430669 Self-Folding Single Cell Grippers

Monday, November 9, 2015: 9:42 AM
151A/B (Salt Palace Convention Center)
Beril Polat, Kate Malachowski, Qianru Jin and David H. Gracias, Chemical and Biomolecular Engineering, Johns Hopkins University, Baltimore, MD


Beril Polat

(As the 4th author)


The Johns Hopkins University

Department of Chemical and Biomolecular Engineering


Given the heterogeneous nature of cultures, tumors, and tissues, the ability to capture, contain, and analyze single cells is important for genomics, proteomics, diagnostics, therapeutics, and surgery. Moreover, for surgical applications in small conduits in the body such as in the cardiovascular system, there is a need for tiny tools that approach the size of the single red blood cells that traverse the blood vessels and capillaries. We describe the fabrication of arrayed or untethered single cell grippers composed of biocompatible and bioresorbable silicon monoxide and silicon dioxide. The energy required to actuate these grippers is derived from the release of residual stress in 3-27 nm thick films, did not require any wires, tethers, or batteries, and resulted in folding angles over 100 with folding radii as small as 765 nm. We developed and applied a finite element model to predict these folding angles. Finally, we demonstrated the capture of live mouse fibroblast cells in an array of grippers and individual red blood cells in untethered grippers, which could be released from the substrate to illustrate the potential utility for in vivo operations.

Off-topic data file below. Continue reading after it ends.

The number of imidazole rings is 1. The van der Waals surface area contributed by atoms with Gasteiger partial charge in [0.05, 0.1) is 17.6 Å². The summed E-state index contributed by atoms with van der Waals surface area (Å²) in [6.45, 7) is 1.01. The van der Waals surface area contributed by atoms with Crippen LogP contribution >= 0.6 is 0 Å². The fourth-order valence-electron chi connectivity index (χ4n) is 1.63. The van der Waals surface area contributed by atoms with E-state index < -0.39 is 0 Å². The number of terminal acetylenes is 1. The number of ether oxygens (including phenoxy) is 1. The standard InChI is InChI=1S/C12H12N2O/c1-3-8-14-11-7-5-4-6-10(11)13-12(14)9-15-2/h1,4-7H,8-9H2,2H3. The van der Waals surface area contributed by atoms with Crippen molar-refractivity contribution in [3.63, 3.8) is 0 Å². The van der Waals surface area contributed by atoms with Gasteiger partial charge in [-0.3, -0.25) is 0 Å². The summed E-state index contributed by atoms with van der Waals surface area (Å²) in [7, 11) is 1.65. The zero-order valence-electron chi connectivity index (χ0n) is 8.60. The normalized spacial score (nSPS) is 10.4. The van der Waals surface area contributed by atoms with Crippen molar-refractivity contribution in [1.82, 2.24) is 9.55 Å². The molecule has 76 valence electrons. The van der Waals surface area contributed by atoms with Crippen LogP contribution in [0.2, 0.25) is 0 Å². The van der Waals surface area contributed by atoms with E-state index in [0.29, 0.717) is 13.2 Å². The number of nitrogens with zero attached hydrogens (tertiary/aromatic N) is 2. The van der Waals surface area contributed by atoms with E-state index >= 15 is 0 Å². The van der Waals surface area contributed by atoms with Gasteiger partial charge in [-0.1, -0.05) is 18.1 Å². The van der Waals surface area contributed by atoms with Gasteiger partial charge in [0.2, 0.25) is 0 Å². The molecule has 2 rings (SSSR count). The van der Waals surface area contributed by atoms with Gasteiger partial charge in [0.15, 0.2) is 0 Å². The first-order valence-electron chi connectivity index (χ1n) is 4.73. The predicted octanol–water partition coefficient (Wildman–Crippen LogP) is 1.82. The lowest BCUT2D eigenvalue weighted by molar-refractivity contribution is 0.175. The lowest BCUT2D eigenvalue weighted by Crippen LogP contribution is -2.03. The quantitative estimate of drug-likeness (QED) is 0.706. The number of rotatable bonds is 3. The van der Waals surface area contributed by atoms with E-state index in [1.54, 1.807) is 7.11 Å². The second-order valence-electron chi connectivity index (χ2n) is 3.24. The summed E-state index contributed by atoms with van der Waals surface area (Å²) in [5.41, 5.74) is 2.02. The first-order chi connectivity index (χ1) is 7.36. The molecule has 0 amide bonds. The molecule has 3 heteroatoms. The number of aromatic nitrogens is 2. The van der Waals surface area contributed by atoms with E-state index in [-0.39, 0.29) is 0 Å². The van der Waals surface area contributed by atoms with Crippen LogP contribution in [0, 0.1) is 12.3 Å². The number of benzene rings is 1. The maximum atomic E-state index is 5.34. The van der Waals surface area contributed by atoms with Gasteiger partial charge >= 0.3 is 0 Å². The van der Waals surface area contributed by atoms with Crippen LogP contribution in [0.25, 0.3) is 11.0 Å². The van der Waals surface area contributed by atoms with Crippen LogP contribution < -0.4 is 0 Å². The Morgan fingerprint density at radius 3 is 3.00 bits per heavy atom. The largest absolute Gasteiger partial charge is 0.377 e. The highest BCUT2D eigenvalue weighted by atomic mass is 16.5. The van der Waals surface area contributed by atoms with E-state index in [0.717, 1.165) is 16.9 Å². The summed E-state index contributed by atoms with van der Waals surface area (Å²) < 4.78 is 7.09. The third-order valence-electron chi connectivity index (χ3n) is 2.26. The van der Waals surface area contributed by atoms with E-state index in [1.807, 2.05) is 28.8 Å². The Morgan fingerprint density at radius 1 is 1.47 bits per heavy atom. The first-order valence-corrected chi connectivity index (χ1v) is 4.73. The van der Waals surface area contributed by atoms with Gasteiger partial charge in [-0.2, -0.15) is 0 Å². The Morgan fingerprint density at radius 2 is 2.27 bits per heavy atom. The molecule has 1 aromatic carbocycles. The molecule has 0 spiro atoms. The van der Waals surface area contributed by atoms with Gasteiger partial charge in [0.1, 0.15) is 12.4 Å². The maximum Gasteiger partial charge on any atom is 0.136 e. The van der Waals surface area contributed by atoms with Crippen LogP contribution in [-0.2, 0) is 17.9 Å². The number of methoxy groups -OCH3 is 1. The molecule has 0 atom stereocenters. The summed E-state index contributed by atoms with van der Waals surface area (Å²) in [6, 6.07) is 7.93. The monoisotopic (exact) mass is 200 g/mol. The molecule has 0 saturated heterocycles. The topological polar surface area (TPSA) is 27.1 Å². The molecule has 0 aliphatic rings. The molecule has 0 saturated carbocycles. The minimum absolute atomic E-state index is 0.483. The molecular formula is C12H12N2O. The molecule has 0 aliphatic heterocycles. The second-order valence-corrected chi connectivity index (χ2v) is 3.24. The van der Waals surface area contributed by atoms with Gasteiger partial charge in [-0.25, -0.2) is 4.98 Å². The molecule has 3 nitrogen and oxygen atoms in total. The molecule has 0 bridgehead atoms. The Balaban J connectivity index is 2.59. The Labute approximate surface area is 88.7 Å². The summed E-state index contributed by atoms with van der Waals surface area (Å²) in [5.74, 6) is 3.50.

Extended Abstract: File Uploaded
See more of this Session: Tissue Engineering Microenvironment
See more of this Group/Topical: Food, Pharmaceutical & Bioengineering Division